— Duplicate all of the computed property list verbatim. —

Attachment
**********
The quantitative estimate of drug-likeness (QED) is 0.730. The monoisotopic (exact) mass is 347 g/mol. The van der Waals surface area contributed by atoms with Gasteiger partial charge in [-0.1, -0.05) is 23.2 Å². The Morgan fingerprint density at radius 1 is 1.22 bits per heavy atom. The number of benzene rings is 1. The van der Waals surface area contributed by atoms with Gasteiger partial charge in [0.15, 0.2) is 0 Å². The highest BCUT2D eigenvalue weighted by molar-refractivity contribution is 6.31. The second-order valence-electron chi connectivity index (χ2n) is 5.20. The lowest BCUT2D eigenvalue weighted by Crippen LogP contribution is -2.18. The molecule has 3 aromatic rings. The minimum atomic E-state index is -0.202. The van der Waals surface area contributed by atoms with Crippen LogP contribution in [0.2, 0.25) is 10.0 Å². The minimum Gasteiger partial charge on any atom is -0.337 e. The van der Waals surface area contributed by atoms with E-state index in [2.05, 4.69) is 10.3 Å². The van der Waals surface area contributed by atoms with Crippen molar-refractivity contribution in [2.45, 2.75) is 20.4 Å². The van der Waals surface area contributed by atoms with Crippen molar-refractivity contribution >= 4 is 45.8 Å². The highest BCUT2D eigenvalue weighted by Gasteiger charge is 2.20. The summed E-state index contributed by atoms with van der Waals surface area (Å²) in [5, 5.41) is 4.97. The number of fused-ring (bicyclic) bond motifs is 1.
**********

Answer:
The quantitative estimate of drug-likeness (QED) is 0.730. The monoisotopic (exact) mass is 347 g/mol. The van der Waals surface area contributed by atoms with Gasteiger partial charge in [-0.1, -0.05) is 23.2 Å². The Morgan fingerprint density at radius 1 is 1.22 bits per heavy atom. The number of benzene rings is 1. The van der Waals surface area contributed by atoms with Gasteiger partial charge in [0.15, 0.2) is 0 Å². The highest BCUT2D eigenvalue weighted by molar-refractivity contribution is 6.31. The second-order valence-electron chi connectivity index (χ2n) is 5.20. The lowest BCUT2D eigenvalue weighted by Crippen LogP contribution is -2.18. The molecule has 3 aromatic rings. The minimum atomic E-state index is -0.202. The van der Waals surface area contributed by atoms with Crippen LogP contribution in [0.2, 0.25) is 10.0 Å². The minimum Gasteiger partial charge on any atom is -0.337 e. The van der Waals surface area contributed by atoms with E-state index in [2.05, 4.69) is 10.3 Å². The van der Waals surface area contributed by atoms with Crippen molar-refractivity contribution in [2.45, 2.75) is 20.4 Å². The van der Waals surface area contributed by atoms with Crippen molar-refractivity contribution >= 4 is 45.8 Å². The highest BCUT2D eigenvalue weighted by Gasteiger charge is 2.20. The summed E-state index contributed by atoms with van der Waals surface area (Å²) in [5, 5.41) is 4.97. The number of fused-ring (bicyclic) bond motifs is 1.